Meeting Current Needs

SPR’s Strategic Plan lays out priorities and direction for the department over a 13-year period. SPR paused implementation planning when we pivoted to emergency pandemic response in early 2020. Over the past 18 months, Seattle has experienced dramatic change – a once-in-a-lifetime pandemic, racial reckoning, economic downturn, and increasing impacts of climate change.

Many of SPR’s core services bring people together to share space and build community. To support the community in response to the crises of 2020 and help shape our short-term budget priorities and operations, we are seeking to engage with communities we serve about how their needs have shifted since the pandemic. We need to better understand how community needs and priorities have changed, particularly for those disproportionately impacted by these crises.

Watch the video below to hear more from Seattle Parks and Recreation Superintendent Jesús Aguirre about our Strategic Plan implementation effort and why we are checking back in with communities we serve.

Recovery Priorities

Here are some of the ways SPR sees a role for our services and programs in responding to these crises, and examples of recent project, programs, and activities that support this response. We are seeking feedback from you to help inform how we deliver services to meet community needs.

A Black Lives Matter sign painted on a building at Cal Anderson Park

Racial Reckoning

We need to challenge and change institutional barriers that perpetuate harm, including those that our own institution has participated in, to center equity in our decision making and service delivery.

In the Community

SPR uses tools like the City of Seattle’s Race and Social Equity Index to help identify priority locations for outdoor programs like Rec’N The Streets and to deliver equitable park maintenance service.

On Our Team

In 2021, all SPR staff are participating in a comprehensive curriculum about anti-racism, including regular small group discussions across job classification and function.

A Families cooling off at the Northacres Spray Park.

Climate Change

We must do our part to address the global environmental crisis by reducing our carbon footprint and helping the most vulnerable communities we serve adapt to more extreme conditions.

In the Community

SPR has opened our community centers with air conditioning as cooling centers for residents in extreme heat events. For example, during the record-setting heat wave in late June 2021, SPR opened the International District/Chinatown, Rainier Beach, and Northgate community centers to help residents stay cool.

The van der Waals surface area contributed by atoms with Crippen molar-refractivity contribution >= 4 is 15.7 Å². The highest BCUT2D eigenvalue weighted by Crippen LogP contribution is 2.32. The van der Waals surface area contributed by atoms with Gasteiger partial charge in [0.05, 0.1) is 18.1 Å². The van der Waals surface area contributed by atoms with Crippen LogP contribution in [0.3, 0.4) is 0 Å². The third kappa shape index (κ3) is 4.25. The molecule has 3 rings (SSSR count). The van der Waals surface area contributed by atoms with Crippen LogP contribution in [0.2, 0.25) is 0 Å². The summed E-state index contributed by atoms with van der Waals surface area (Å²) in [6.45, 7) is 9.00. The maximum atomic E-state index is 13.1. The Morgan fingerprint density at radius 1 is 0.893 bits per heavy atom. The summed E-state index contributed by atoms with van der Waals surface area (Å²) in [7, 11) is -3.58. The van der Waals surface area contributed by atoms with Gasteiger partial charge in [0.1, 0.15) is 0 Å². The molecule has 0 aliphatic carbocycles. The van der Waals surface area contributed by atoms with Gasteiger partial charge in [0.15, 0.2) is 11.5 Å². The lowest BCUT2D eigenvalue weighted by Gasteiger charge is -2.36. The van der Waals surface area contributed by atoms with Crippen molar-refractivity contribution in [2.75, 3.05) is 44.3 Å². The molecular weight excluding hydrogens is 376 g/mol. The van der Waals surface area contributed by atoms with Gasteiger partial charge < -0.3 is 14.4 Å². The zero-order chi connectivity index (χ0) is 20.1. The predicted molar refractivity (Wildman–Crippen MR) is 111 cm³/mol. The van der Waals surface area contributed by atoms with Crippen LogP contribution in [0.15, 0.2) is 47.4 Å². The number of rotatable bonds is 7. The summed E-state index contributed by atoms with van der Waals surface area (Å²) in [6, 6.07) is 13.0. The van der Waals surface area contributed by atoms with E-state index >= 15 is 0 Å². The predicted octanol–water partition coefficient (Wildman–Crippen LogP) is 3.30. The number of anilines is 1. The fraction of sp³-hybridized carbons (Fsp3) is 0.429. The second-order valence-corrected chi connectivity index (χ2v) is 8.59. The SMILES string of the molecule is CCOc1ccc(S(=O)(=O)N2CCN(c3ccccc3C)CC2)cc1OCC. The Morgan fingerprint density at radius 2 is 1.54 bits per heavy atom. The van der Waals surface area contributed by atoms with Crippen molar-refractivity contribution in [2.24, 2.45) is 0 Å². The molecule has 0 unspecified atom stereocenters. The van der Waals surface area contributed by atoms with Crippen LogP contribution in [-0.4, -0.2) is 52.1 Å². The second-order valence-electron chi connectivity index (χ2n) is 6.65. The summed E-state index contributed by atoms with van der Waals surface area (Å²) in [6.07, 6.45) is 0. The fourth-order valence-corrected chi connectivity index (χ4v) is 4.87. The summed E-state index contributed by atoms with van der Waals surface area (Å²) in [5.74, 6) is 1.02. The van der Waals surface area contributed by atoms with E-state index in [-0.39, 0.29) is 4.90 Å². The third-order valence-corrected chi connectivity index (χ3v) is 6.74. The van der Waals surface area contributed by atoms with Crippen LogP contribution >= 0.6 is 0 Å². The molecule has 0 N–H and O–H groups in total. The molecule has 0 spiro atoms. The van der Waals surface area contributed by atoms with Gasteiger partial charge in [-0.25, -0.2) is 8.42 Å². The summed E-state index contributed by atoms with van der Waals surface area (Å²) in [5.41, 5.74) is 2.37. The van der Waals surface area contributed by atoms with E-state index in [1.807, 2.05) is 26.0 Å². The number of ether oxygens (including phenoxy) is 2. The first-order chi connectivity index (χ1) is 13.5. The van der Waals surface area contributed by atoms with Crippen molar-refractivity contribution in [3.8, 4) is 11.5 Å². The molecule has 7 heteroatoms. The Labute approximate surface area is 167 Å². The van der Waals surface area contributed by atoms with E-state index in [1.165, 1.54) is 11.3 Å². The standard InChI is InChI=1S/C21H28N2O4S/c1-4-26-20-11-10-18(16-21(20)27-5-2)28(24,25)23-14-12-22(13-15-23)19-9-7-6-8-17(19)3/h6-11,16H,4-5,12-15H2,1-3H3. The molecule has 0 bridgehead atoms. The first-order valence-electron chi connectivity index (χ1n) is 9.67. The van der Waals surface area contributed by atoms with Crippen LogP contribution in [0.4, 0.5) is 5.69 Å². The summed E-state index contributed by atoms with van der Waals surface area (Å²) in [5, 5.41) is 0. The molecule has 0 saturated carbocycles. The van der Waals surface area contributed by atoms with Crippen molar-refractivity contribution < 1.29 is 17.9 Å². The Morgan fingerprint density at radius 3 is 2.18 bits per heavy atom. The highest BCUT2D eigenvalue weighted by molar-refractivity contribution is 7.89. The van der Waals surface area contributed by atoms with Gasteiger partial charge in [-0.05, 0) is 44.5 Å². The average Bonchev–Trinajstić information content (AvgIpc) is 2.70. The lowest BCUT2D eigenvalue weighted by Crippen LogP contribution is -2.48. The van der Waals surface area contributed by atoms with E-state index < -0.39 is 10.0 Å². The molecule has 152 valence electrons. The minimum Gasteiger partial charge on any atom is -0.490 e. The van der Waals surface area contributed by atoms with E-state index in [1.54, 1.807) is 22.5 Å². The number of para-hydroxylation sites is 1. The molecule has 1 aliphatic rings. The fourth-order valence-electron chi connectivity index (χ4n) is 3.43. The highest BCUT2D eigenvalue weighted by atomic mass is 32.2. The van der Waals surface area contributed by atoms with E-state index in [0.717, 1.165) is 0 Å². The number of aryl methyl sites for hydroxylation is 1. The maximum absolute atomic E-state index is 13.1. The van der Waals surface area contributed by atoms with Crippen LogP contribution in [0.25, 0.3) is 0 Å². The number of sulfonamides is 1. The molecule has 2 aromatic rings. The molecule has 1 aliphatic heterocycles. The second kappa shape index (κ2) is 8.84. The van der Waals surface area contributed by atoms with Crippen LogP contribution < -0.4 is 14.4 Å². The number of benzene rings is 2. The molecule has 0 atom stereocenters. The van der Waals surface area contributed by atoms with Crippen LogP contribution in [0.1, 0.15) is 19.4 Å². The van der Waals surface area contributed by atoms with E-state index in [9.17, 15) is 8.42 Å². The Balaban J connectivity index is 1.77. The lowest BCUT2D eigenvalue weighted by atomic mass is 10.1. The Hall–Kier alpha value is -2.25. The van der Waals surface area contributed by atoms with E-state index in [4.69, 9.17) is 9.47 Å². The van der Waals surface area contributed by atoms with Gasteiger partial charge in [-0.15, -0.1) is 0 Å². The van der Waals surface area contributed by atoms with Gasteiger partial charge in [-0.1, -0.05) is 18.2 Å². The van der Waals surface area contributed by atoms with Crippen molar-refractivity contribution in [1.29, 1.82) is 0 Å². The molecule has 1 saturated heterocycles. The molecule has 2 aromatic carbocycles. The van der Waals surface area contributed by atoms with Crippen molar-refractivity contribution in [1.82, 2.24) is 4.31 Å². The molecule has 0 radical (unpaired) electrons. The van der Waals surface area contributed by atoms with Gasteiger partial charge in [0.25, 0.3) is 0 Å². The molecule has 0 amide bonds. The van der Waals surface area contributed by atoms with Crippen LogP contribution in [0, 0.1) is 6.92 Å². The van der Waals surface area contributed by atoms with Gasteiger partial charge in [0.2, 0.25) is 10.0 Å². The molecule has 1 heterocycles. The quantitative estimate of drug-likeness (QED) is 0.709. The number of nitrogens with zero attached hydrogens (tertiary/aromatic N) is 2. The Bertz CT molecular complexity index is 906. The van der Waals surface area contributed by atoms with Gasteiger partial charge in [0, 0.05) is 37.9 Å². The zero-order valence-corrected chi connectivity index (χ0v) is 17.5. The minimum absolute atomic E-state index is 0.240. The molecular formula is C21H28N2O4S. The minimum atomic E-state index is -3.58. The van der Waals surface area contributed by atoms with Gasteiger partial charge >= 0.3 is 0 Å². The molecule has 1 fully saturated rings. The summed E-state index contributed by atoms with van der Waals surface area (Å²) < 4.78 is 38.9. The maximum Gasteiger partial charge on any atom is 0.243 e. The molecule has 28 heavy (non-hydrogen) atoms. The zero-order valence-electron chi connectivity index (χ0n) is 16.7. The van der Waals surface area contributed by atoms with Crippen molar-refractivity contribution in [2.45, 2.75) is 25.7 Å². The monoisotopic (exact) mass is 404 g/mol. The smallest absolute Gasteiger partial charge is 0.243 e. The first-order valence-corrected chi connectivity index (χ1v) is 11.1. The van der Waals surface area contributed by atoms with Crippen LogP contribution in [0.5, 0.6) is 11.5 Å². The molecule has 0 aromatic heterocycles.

On Our Team

Our maintenance staff have recently shifted to using battery-powered leaf-blowers in our downtown parks, and we continue to explore opportunities to electrify our fleet and equipment.

Staff and a resident participating in a food pickup program.

Public health and well-being

We can protect staff and communities facing public health crises by addressing physical and emotional isolation, as well as limited access to recreational activities, which disproportionately threaten the health of people in marginalized communities.

In the Community

SPR responded to social isolation during the COVID-19 pandemic by shifting our annual Big Day of Play event to a fully virtual platform in 2020 and a hybrid virtual/in-person model in 2021.

On Our Team

SPR facility maintenance and recreation staff have rearranged schedules, developed safety plans, and identified new training protocols to prepare SPR spaces for emergency services like shelter operations, childcare, and vaccination sites.

A member of Seattle Parks and Recreation's maintenance team washing a picnic area.

Economic recovery

We can responsibly steward limited public resources and invest in economic opportunity for communities we serve.

In the Community

Recognizing the financial strain the pandemic posed on tenant organizations renting space in our facilities, SPR provided significant rent relief to tenants offering services to the public. This included almost $1.8 million of rent relief to 79 tenant organizations across our system.

On Our Team

Our 2020 and 2021 budget proposals and revisions employed a staff-centered approach to enable us to prepare to ramp public services back up quickly, while providing employment stability for regular Seattle Parks and Recreation staff. These decisions required a reevaluation of our capital budget with reductions made utilizing equity analysis tools to minimize impacts to projects in historically underserved communities.